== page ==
Bonnie Bing

Maturity may have helped 24-year-old Miss Kansas

Carissa Kelley, 24, took a last-chance opportunity and ended up Miss Kansas 2011. "This was my one and only shot and I'm glad I took it," she said. This was her last year before aging out of the Miss Kansas pageant age eligibility. Her title of Miss Wooded Hills took her to the Miss Kansas Pageant in Pratt.

"I always thought about the Miss America system, but every year, it seemed it was a bad time to get ready for it. This was a new kind of venture," Carissa, who lives in Winfield, said.

She has attended Cowley County Community College and Southwestern, has done some substitute teaching and is now intent on going back to school.

"It's taken me awhile to figure out what I want to do. I'd like to study diet and nutrition and maybe work for a hospital as a dietitian," she said.

The $5,000 scholarship she received with the Miss Kansas title and the $3,000 she will receive for competing in Miss America will help fund her education.

She says one reason she's glad she waited until now to compete is that she thinks her maturity helped her win the title.

In her most recent job, she traveled a lot and was faced with problems that would need to be solved on the spot.

She worked for Revolution Talent Competition, registering dance studios across the country.

"I talked with people in all walks of life, so it was interesting," she said.

When asked if she has seen some great talent and some, well, not so great, she laughed and said, "I sure have. It's been a lot of fun."

She was a bit apprehensive about her own talent in the pageant.

"I hadn't really danced in six years. I had to really work. I know I'll need some serious practice before the Miss America pageant."

She says the swimsuit competition doesn't bother her because she works at staying fit. But she admitted, "I felt a little more fluffy than I wanted to be. A little softer than I like to be. I'd been traveling so much, it was difficult to get my body where I want it to be," she said.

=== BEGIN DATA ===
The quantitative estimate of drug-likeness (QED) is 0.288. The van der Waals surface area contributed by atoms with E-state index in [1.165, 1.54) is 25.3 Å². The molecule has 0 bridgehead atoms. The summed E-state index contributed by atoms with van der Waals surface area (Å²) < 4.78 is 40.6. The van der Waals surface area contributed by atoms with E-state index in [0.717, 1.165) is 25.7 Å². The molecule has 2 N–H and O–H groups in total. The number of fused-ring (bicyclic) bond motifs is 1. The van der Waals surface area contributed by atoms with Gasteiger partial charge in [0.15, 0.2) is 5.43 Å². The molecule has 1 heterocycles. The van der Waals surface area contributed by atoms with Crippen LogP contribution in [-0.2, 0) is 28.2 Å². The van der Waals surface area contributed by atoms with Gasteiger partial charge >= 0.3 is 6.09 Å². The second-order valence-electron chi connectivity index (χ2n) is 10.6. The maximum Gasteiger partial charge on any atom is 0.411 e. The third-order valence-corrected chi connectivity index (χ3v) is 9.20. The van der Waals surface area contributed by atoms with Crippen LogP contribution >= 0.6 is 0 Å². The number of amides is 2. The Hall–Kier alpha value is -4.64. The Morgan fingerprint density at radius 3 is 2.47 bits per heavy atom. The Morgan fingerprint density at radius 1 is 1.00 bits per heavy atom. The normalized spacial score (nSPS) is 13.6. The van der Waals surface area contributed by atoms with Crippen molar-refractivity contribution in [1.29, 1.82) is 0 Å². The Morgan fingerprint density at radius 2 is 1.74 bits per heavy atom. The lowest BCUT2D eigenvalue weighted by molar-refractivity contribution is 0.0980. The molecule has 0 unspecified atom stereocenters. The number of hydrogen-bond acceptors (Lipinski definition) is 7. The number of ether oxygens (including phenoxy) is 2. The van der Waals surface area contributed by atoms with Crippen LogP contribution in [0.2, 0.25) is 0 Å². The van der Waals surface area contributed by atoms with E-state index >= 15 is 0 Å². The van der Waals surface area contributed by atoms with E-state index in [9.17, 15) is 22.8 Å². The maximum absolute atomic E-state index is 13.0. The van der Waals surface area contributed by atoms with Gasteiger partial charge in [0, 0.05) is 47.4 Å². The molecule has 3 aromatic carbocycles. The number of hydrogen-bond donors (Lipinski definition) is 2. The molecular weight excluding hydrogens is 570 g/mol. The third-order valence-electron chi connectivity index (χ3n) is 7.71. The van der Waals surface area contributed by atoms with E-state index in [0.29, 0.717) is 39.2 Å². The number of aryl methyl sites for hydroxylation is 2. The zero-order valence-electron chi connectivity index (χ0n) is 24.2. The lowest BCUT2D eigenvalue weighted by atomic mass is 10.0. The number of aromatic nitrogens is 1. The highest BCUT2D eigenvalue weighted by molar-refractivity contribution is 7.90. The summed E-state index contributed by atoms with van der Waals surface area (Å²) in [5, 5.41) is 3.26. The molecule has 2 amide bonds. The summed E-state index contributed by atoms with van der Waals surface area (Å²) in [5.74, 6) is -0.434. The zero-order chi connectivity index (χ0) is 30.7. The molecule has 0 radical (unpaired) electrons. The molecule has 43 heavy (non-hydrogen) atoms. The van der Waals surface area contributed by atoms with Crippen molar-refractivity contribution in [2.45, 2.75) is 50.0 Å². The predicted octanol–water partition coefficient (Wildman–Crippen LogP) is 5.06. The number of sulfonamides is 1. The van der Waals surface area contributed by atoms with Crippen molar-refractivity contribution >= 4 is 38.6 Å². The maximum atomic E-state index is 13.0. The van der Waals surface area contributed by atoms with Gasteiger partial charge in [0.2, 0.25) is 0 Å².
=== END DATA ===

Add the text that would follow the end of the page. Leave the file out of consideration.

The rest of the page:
The Miss America system puts emphasis on the contestants platform — the issue that she would try to educate the public on if she is chosen Miss America.

"My platform is youth empowerment. It's not just about how to handle bullying, but more about lack of self-esteem," she said.

While student teaching, she witnessed the mistreatment of a fourth-grader with learning disabilities. She said it pained her to see this.

"I decided I had to be his voice and tried to get students to work together in class, to put themselves in his shoes. Toward the end of the year, it was a better situation," she said.

And she has helped her two younger sisters, Savannah, 15, and Isabella, 8, deal with situations in their lives.

She knows she'll have many busy days fulfilling her obligations as Miss Kansas and getting ready for the Miss America competition in January. And she hopes to squeeze some time out of her schedule for her sisters and her parents, Dawn and Mike Kelley.

"Yes, there are four women and my dad. Even the two dogs are female. My dad says there is so much estrogen in the house he cries when he walks in the door," Carissa said with a laugh.

Thinking ahead 10 years or so, with the Miss Kansas reign in her distant past and her education completed, what will she be doing?

"Who knows? I guess I can just say that I hope I'm happy. I would like to have a family, but it depends on what God has planned. I like Him to take care of that."